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Interview with Laura Jayes, Sky News


Event: Interview with Laura Jayes, Sky News
Date: 19 February 2024, 10.20am AEDT
Speakers: Denita Wawn, CEO Master Builders Australia
Topics: Housing supply; building costs; labour shortages


Laura Jayes, host Sky News: Welcome back the construction of new houses is at the core of the Federal Government’s plan to tackle the housing crisis. But the growing cost of building a new home is deterring Australians from doing so, putting the government’s housing target at risk. Joining me now is Master Builders Australia chief executive. Denita Wawn. Denita, I feel like we’ve spoken about this before, but yet another article today, more data that shows the cost of building a home is going up, just $60,000 in the last year.

Denita Wawn, CEO Master Builders Australia: Absolutely. And in fact, if you look at the comparison pre and post COVID, cost of housing, construction has gone up by nearly 40 per cent. This is massive and when you combine that with the escalation of interest rates over the last 18 months, it’s really deterring so many people into buying a new home, constructing a new home, and that is got a significant impact on supply.

Laura: So what, where’s this $60,000 come from? Can we still blame supply chain issues or is a lot of government red tape starting to add up?

Denita: It’s a combination of three things. One is in terms of labour. We’ve still got a massive labour shortage and cost of tradies is simply deterring from that, impacting that issue. We still have materials, but prices have gone up by around about 35 per cent over the last four years. They’ve gone down a little bit since COVID, but not enough. And of course, red tape, massive delays mean costs and taxes contribute nearly 40 per cent of the cost of building a home. So that is why we’ve got to tackle all of these things to resolve the issues before we can actually touch the sides of building a million homes.

Laura: Denita, is there any sign that any government state, federal, council want to give up any of these taxes to make building homes more affordable?

Denita: Well, we’ve heard a lot of things but yet to see some really concrete action. The national cabinet agreed in August of last year that they would focus on supply. We’re seeing a few bits and pieces, but nothing significant, and certainly we are of the view that the clock will start ticking on 1 July for that million homes under the Accord and governments have got to get on with it.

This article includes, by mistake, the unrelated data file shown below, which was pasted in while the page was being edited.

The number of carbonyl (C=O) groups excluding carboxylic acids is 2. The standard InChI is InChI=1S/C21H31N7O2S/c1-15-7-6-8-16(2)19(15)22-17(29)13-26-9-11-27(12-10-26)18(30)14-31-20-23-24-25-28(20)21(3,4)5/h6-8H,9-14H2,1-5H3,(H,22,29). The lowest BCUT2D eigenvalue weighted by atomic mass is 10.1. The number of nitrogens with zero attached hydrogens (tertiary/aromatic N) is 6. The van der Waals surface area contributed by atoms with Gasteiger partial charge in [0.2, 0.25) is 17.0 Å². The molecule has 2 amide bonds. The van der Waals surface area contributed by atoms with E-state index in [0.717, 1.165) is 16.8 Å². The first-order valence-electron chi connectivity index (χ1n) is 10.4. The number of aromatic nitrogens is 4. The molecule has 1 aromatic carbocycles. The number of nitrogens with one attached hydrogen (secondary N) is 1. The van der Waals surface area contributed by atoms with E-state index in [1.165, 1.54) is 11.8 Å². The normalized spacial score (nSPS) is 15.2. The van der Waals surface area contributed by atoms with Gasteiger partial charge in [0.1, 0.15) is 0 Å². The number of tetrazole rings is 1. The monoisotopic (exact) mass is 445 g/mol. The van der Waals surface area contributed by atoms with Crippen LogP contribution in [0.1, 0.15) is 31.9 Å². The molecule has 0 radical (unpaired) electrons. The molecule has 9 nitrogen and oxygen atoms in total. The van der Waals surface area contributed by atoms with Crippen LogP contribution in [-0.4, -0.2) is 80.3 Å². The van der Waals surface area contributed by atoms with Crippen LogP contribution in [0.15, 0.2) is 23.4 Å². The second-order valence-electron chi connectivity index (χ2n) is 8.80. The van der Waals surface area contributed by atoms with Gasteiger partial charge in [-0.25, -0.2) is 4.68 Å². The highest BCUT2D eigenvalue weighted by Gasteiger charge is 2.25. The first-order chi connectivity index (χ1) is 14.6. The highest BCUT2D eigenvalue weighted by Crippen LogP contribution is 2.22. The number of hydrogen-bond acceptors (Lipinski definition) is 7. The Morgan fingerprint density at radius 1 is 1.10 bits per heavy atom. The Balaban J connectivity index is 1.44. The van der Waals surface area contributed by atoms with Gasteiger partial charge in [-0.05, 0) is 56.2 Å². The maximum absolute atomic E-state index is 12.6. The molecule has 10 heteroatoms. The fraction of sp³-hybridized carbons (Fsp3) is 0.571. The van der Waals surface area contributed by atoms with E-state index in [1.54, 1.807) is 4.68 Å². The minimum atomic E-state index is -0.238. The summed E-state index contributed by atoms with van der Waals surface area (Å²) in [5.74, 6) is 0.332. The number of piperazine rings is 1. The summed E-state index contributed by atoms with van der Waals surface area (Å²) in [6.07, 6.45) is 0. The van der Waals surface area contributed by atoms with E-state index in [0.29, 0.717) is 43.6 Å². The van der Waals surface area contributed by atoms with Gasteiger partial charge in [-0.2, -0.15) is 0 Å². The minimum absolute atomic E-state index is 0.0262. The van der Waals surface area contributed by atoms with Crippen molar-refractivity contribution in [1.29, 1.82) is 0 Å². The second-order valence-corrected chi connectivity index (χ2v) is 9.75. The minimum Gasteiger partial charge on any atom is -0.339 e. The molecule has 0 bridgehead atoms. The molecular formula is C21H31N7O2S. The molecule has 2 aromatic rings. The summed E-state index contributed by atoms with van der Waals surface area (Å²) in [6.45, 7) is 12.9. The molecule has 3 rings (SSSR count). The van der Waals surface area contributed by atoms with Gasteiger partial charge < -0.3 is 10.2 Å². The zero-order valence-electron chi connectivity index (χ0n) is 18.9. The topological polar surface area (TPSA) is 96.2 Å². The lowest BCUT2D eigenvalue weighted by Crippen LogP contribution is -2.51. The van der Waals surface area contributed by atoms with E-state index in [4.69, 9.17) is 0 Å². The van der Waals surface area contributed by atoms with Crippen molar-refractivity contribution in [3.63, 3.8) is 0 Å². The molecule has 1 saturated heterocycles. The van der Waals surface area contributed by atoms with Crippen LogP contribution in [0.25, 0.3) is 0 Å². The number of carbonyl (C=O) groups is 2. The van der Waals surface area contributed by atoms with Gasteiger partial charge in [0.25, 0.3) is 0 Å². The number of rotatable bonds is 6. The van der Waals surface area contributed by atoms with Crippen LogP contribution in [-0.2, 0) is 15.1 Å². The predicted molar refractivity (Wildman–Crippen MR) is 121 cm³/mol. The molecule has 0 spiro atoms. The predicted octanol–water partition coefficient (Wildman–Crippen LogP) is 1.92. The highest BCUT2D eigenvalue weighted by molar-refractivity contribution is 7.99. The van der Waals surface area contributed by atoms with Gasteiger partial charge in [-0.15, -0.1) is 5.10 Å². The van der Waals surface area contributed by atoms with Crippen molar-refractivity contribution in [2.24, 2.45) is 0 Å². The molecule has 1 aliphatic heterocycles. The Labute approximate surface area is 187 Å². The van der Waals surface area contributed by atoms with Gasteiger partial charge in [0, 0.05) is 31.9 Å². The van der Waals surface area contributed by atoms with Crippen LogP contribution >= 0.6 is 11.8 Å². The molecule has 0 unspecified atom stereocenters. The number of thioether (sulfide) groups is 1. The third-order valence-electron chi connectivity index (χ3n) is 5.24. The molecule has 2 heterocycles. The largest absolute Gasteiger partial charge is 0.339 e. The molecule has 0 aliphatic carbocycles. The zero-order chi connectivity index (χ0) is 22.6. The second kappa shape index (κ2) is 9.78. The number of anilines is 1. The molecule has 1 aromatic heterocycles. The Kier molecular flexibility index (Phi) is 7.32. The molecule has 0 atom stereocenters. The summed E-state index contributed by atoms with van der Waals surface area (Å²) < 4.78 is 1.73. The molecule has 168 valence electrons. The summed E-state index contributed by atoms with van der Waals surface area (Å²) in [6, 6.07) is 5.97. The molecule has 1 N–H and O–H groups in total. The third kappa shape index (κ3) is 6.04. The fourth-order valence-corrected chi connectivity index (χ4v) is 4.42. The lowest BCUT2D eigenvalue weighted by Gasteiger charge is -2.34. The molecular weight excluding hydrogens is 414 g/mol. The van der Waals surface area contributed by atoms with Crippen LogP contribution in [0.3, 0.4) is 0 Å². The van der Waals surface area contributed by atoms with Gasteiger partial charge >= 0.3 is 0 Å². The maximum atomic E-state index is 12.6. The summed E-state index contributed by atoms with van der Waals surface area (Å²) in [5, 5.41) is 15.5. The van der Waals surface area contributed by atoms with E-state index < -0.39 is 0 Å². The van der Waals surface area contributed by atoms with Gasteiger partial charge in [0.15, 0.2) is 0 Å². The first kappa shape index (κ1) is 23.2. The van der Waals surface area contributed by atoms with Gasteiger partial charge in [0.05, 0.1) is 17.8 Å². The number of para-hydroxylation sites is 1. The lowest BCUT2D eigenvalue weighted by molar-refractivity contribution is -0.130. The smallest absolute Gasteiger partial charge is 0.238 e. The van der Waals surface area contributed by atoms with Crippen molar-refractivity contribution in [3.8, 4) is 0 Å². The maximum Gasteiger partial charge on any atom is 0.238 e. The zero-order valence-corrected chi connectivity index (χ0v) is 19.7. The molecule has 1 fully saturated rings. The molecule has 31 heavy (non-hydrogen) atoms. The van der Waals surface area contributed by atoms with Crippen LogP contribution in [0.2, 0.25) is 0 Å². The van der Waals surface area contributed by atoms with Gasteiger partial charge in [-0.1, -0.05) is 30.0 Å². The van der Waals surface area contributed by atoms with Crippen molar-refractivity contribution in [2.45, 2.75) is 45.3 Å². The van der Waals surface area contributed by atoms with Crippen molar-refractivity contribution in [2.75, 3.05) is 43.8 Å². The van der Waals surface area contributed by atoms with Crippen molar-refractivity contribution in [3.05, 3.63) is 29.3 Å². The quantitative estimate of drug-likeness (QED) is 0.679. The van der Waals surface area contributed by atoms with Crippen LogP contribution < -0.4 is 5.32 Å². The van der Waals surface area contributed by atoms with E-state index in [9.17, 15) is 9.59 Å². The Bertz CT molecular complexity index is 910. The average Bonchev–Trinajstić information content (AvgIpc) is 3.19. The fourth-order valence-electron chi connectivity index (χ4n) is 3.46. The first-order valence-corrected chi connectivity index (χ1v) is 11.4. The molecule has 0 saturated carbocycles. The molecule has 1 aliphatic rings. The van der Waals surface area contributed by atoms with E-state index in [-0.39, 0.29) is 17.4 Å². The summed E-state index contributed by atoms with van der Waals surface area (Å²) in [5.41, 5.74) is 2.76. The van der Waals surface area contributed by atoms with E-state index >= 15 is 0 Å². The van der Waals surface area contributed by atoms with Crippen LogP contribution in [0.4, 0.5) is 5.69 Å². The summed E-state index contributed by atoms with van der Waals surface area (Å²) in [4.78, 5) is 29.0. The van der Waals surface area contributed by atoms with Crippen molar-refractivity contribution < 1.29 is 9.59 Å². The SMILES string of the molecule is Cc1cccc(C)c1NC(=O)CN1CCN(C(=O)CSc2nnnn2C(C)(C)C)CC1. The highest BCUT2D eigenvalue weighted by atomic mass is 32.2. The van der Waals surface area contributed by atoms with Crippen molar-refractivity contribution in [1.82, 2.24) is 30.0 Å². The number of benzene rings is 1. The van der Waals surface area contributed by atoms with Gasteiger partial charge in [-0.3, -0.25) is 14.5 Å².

Laura: Yeah, absolutely. I mean, the Building Commissioner has been focused on some of these Opal Tower-esque problems, right? We get that. You can’t have dodgy builders building really bad buildings that need to be essentially torn down or are unlivable just years after they’re built. But has the the balance tipped too far iIn the other direction? I note builders are still complaining about how bad the planning portal is, getting construction certificates so people can actually move into these homes is all ridiculous. Is that the feedback that you’re still getting?

Denita: Absolutely, and it’s Australia-wide. We hear constantly from builders, the delays in getting development applications, building applications, occupancy certificates, the list goes on. As well as all the taxes that attribute to that. Taking up your point, it’s absolutely incredibly important that we get people that don’t comply with building out of the system. Nevertheless, that is not the focus. The focus is on delays, taxes, lack of build-ready land. The list goes on. It’s all contributing to the cost of building a home.

Laura: You must want to tear your hair out some days. Do you Denita?

Denita: I think it’s why I’ve gone grey, but certainly it is exceptionally frustrating. I’ve been in this job now for eight years, been talking about the same thing for eight years, and the situation just gets worse. So I’m here in Gladstone today to appear before a Senate inquiry on cost of living. Housing will be the issue and we will continue ad nauseam to spread the message, governments have got to resolve these supply constraints. We can’t focus on demand. We’ve gotta focus on supply.

Laura: Also immigration. I mean, where do you sit? Where does Master Builders sit on immigration? Because obviously it needs to be limited so that there isn’t this massive pressure on the housing market, but we also need skilled migrants to help build the homes. So what’s the balance?

Denita: The balance is we need skilled people in the right jobs.

Laura: Is that happening?

Denita: No, it’s starting to. The government put in their skilled migration review at the end of last year. We’re starting to see some results. We thought that they missed the opportunity to really fast-track tradies into the country. We’re in ongoing discussions with them in that regard. But we’ve estimated we need nearly 500,000 new entrants into our sector over the next five years. And that is immigration but it’s also about apprenticeships. And apprentice numbers are declining, not increasing, and that’s not a good sign either.

Laura: No, missed opportunity. Very diplomatic of you. Look forward to hearing you at this inquiry in Gladstone today. Thanks so much.

Media contact:
Dee Zegarac
National Director, Media & Public Affairs
0400 493 071

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